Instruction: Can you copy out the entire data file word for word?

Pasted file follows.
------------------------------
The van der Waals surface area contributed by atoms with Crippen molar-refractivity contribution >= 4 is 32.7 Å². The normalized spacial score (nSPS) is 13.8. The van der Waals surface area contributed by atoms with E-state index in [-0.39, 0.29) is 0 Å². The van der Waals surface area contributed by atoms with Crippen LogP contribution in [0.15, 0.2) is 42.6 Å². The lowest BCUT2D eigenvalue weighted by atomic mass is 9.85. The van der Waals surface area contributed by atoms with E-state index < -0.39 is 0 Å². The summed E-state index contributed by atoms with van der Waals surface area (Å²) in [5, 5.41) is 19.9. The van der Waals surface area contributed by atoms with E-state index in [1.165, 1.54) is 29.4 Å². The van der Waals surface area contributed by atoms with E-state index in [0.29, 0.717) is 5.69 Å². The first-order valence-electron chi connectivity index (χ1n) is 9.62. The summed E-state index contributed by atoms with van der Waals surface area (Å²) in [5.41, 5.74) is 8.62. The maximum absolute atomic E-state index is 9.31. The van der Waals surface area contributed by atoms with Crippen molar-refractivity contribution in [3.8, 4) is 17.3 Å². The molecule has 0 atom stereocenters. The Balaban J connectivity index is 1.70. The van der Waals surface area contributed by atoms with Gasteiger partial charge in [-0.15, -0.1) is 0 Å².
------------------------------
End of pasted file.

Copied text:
The van der Waals surface area contributed by atoms with Crippen molar-refractivity contribution >= 4 is 32.7 Å². The normalized spacial score (nSPS) is 13.8. The van der Waals surface area contributed by atoms with E-state index in [-0.39, 0.29) is 0 Å². The van der Waals surface area contributed by atoms with Crippen LogP contribution in [0.15, 0.2) is 42.6 Å². The lowest BCUT2D eigenvalue weighted by atomic mass is 9.85. The van der Waals surface area contributed by atoms with E-state index < -0.39 is 0 Å². The summed E-state index contributed by atoms with van der Waals surface area (Å²) in [5, 5.41) is 19.9. The van der Waals surface area contributed by atoms with E-state index in [1.165, 1.54) is 29.4 Å². The van der Waals surface area contributed by atoms with E-state index in [0.29, 0.717) is 5.69 Å². The first-order valence-electron chi connectivity index (χ1n) is 9.62. The summed E-state index contributed by atoms with van der Waals surface area (Å²) in [5.41, 5.74) is 8.62. The maximum absolute atomic E-state index is 9.31. The van der Waals surface area contributed by atoms with Crippen molar-refractivity contribution in [3.8, 4) is 17.3 Å². The molecule has 0 atom stereocenters. The Balaban J connectivity index is 1.70. The van der Waals surface area contributed by atoms with Gasteiger partial charge in [-0.15, -0.1) is 0 Å².